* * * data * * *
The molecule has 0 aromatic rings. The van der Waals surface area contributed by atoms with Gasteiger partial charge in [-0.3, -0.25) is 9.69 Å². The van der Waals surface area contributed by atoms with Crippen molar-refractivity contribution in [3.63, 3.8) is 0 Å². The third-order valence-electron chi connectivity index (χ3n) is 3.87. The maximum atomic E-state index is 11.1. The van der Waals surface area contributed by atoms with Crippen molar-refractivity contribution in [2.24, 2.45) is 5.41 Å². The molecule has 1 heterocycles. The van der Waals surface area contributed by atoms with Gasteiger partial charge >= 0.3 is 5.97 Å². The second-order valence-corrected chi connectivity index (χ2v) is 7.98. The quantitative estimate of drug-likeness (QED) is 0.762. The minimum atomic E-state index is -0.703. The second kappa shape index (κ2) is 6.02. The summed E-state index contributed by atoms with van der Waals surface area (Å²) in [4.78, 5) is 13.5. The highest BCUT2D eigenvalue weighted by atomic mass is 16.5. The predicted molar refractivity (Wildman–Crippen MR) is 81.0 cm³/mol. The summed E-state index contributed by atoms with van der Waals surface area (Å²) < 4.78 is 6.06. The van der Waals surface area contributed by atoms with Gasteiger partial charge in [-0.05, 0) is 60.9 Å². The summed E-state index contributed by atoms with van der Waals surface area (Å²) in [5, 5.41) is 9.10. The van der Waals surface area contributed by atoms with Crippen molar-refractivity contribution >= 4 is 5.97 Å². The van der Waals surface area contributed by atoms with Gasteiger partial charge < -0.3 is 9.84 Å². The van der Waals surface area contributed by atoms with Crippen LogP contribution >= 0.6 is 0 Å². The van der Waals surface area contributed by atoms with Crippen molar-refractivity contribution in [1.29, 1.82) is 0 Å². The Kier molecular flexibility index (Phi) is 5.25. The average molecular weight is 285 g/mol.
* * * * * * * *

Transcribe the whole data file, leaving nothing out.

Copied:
The molecule has 0 aromatic rings. The van der Waals surface area contributed by atoms with Gasteiger partial charge in [-0.3, -0.25) is 9.69 Å². The van der Waals surface area contributed by atoms with Crippen molar-refractivity contribution in [3.63, 3.8) is 0 Å². The third-order valence-electron chi connectivity index (χ3n) is 3.87. The maximum atomic E-state index is 11.1. The van der Waals surface area contributed by atoms with Crippen molar-refractivity contribution in [2.24, 2.45) is 5.41 Å². The molecule has 1 heterocycles. The van der Waals surface area contributed by atoms with Gasteiger partial charge >= 0.3 is 5.97 Å². The second-order valence-corrected chi connectivity index (χ2v) is 7.98. The quantitative estimate of drug-likeness (QED) is 0.762. The minimum atomic E-state index is -0.703. The second kappa shape index (κ2) is 6.02. The summed E-state index contributed by atoms with van der Waals surface area (Å²) in [4.78, 5) is 13.5. The highest BCUT2D eigenvalue weighted by atomic mass is 16.5. The predicted molar refractivity (Wildman–Crippen MR) is 81.0 cm³/mol. The summed E-state index contributed by atoms with van der Waals surface area (Å²) < 4.78 is 6.06. The van der Waals surface area contributed by atoms with Gasteiger partial charge in [-0.05, 0) is 60.9 Å². The summed E-state index contributed by atoms with van der Waals surface area (Å²) in [5, 5.41) is 9.10. The van der Waals surface area contributed by atoms with Crippen molar-refractivity contribution >= 4 is 5.97 Å². The van der Waals surface area contributed by atoms with Gasteiger partial charge < -0.3 is 9.84 Å². The van der Waals surface area contributed by atoms with Crippen LogP contribution >= 0.6 is 0 Å². The van der Waals surface area contributed by atoms with Crippen molar-refractivity contribution in [1.29, 1.82) is 0 Å². The Kier molecular flexibility index (Phi) is 5.25. The average molecular weight is 285 g/mol.